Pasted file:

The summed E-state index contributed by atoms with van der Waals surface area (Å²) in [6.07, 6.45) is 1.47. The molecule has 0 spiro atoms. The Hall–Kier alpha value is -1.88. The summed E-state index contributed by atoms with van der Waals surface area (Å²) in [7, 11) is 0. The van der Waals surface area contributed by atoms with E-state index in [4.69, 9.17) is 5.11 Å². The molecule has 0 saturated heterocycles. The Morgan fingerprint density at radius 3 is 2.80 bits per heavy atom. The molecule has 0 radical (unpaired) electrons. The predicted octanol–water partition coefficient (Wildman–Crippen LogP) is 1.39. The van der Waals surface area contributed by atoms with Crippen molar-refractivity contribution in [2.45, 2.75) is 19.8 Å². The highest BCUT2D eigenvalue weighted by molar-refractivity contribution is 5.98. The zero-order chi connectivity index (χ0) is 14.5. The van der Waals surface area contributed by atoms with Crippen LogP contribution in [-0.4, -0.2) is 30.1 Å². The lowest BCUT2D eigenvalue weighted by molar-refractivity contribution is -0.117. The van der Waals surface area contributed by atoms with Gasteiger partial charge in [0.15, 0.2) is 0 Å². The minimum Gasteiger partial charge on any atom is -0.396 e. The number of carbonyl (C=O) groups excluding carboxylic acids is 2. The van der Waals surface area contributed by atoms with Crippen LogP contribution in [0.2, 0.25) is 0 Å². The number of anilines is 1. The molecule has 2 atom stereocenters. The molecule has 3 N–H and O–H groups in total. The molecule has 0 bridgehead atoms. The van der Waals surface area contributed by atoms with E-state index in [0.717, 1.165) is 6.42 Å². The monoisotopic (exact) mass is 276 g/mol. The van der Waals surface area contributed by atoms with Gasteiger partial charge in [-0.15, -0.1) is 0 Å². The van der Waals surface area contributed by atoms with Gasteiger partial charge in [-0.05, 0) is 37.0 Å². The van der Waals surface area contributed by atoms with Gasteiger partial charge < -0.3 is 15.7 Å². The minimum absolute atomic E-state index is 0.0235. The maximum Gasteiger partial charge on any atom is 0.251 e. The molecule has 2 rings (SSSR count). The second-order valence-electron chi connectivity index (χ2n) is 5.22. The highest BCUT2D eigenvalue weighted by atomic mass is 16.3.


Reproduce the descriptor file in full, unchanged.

The summed E-state index contributed by atoms with van der Waals surface area (Å²) in [6.07, 6.45) is 1.47. The molecule has 0 spiro atoms. The Hall–Kier alpha value is -1.88. The summed E-state index contributed by atoms with van der Waals surface area (Å²) in [7, 11) is 0. The van der Waals surface area contributed by atoms with E-state index in [4.69, 9.17) is 5.11 Å². The molecule has 0 saturated heterocycles. The Morgan fingerprint density at radius 3 is 2.80 bits per heavy atom. The molecule has 0 radical (unpaired) electrons. The predicted octanol–water partition coefficient (Wildman–Crippen LogP) is 1.39. The van der Waals surface area contributed by atoms with Crippen molar-refractivity contribution in [2.45, 2.75) is 19.8 Å². The highest BCUT2D eigenvalue weighted by molar-refractivity contribution is 5.98. The zero-order chi connectivity index (χ0) is 14.5. The van der Waals surface area contributed by atoms with Crippen LogP contribution in [-0.4, -0.2) is 30.1 Å². The lowest BCUT2D eigenvalue weighted by molar-refractivity contribution is -0.117. The van der Waals surface area contributed by atoms with Gasteiger partial charge in [0.15, 0.2) is 0 Å². The minimum Gasteiger partial charge on any atom is -0.396 e. The number of carbonyl (C=O) groups excluding carboxylic acids is 2. The van der Waals surface area contributed by atoms with Crippen LogP contribution in [0.2, 0.25) is 0 Å². The number of anilines is 1. The molecule has 2 atom stereocenters. The molecule has 3 N–H and O–H groups in total. The molecule has 0 bridgehead atoms. The van der Waals surface area contributed by atoms with E-state index in [0.717, 1.165) is 6.42 Å². The monoisotopic (exact) mass is 276 g/mol. The van der Waals surface area contributed by atoms with Gasteiger partial charge in [-0.15, -0.1) is 0 Å². The van der Waals surface area contributed by atoms with Gasteiger partial charge in [-0.05, 0) is 37.0 Å². The van der Waals surface area contributed by atoms with Gasteiger partial charge < -0.3 is 15.7 Å². The minimum absolute atomic E-state index is 0.0235. The maximum Gasteiger partial charge on any atom is 0.251 e. The molecule has 2 rings (SSSR count). The second-order valence-electron chi connectivity index (χ2n) is 5.22. The highest BCUT2D eigenvalue weighted by atomic mass is 16.3.